Marsha is both brilliantly written and performed and also quite disturbing. Alan Harris’ short play is about a kidnapped child who takes the same walk around her Welsh village, everyday, and she takes the audience along with her. Harris and Julia Thomas co-direct.
The minimal set is quite effective consisting of four lights on the floor which cut off a corner where Marsha (Julia Thomas) sits Indian style. It is the only clue the audience gets that Marsha is ‘caged’. The set also has a bucket half-filled with water and a tape recorder. Marsha also uses a flashlight as a prop.
Tom Elstob sets the mood as soft, trance-like music greets the audience as they enter the small and intimate Fort Fringe Bedroom. Dialog about Cain and Abel from the bible joined the music. Sound plays such an important role in the play with Marsha playing sounds, songs, and talking from the tape recorder, and even the rare moments of static added to the atmosphere. Isobel Howe does a fine job with the lighting, as light was used sparingly, as most of the show was dimly. lit Small floor lights and a flashlight are also effectively used.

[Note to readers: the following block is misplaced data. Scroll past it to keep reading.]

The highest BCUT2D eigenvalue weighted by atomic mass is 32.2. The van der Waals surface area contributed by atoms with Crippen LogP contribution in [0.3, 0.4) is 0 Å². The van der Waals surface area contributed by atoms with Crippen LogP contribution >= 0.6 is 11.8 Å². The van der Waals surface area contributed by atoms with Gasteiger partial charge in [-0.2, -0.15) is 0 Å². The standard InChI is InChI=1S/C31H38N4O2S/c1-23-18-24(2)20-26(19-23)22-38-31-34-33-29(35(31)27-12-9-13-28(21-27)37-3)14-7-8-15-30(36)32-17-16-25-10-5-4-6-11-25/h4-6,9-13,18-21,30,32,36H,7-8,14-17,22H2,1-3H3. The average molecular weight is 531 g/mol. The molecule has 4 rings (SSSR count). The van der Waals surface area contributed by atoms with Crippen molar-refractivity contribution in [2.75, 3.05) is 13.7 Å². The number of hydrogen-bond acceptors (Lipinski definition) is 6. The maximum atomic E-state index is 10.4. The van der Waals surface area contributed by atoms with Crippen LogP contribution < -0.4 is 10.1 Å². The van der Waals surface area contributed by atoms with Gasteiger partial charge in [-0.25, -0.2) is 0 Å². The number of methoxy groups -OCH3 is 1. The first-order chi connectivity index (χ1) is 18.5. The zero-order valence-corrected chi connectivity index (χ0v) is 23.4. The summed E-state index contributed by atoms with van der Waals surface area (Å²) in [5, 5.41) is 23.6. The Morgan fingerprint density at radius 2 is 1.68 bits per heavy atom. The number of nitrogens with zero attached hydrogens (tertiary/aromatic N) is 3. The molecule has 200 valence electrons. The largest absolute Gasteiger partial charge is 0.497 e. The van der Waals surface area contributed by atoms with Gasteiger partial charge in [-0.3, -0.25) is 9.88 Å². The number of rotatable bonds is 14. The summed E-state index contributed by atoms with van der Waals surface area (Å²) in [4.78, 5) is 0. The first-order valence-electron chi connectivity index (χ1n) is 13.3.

Julia Thomas shines in her role as Marsha as you can see the pain in her face as she takes the audience along with her on her daily journeys to visit Ms. Hall at the store, Farmer MacDonald at the farm, and meeting baby Miriam with Stuttering John and his wife. Here transitioning from one character to another is quite impressive.
Without giving away the plot twists – truths are discovered – all told in a classic ‘horror’ style.
There is a lot packed into 50 minutes. You can see and feel what Marsha calls, “the added pain of a different journey everyday.”
Running time: 50 minutes.